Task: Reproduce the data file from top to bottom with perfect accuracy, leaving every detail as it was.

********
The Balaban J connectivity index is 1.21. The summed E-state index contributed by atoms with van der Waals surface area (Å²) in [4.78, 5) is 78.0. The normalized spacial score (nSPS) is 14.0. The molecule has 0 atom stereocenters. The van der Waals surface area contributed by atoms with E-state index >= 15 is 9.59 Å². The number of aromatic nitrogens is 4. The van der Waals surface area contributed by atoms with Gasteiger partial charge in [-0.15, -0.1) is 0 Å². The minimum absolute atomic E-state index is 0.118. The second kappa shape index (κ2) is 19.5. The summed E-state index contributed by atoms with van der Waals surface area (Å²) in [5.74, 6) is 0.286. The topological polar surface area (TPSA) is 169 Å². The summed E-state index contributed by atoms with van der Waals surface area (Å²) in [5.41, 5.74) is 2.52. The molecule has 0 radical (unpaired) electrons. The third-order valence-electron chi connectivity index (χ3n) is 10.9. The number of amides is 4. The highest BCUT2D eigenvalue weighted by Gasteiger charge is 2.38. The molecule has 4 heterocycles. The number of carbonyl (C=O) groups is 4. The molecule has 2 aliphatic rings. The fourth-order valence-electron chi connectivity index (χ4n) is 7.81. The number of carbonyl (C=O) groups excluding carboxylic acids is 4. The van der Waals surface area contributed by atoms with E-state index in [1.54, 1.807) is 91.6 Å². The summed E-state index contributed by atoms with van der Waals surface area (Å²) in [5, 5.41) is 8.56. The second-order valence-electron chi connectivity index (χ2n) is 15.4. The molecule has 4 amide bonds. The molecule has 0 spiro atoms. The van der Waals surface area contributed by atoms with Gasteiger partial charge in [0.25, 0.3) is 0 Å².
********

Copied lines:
The Balaban J connectivity index is 1.21. The summed E-state index contributed by atoms with van der Waals surface area (Å²) in [4.78, 5) is 78.0. The normalized spacial score (nSPS) is 14.0. The molecule has 0 atom stereocenters. The van der Waals surface area contributed by atoms with E-state index >= 15 is 9.59 Å². The number of aromatic nitrogens is 4. The van der Waals surface area contributed by atoms with Gasteiger partial charge in [-0.15, -0.1) is 0 Å². The minimum absolute atomic E-state index is 0.118. The second kappa shape index (κ2) is 19.5. The summed E-state index contributed by atoms with van der Waals surface area (Å²) in [5.74, 6) is 0.286. The topological polar surface area (TPSA) is 169 Å². The summed E-state index contributed by atoms with van der Waals surface area (Å²) in [5.41, 5.74) is 2.52. The molecule has 0 radical (unpaired) electrons. The third-order valence-electron chi connectivity index (χ3n) is 10.9. The number of amides is 4. The highest BCUT2D eigenvalue weighted by Gasteiger charge is 2.38. The molecule has 4 heterocycles. The number of carbonyl (C=O) groups is 4. The molecule has 2 aliphatic rings. The fourth-order valence-electron chi connectivity index (χ4n) is 7.81. The number of carbonyl (C=O) groups excluding carboxylic acids is 4. The van der Waals surface area contributed by atoms with E-state index in [1.54, 1.807) is 91.6 Å². The summed E-state index contributed by atoms with van der Waals surface area (Å²) in [5, 5.41) is 8.56. The second-order valence-electron chi connectivity index (χ2n) is 15.4. The molecule has 4 amide bonds. The molecule has 0 spiro atoms. The van der Waals surface area contributed by atoms with Gasteiger partial charge in [0.25, 0.3) is 0 Å².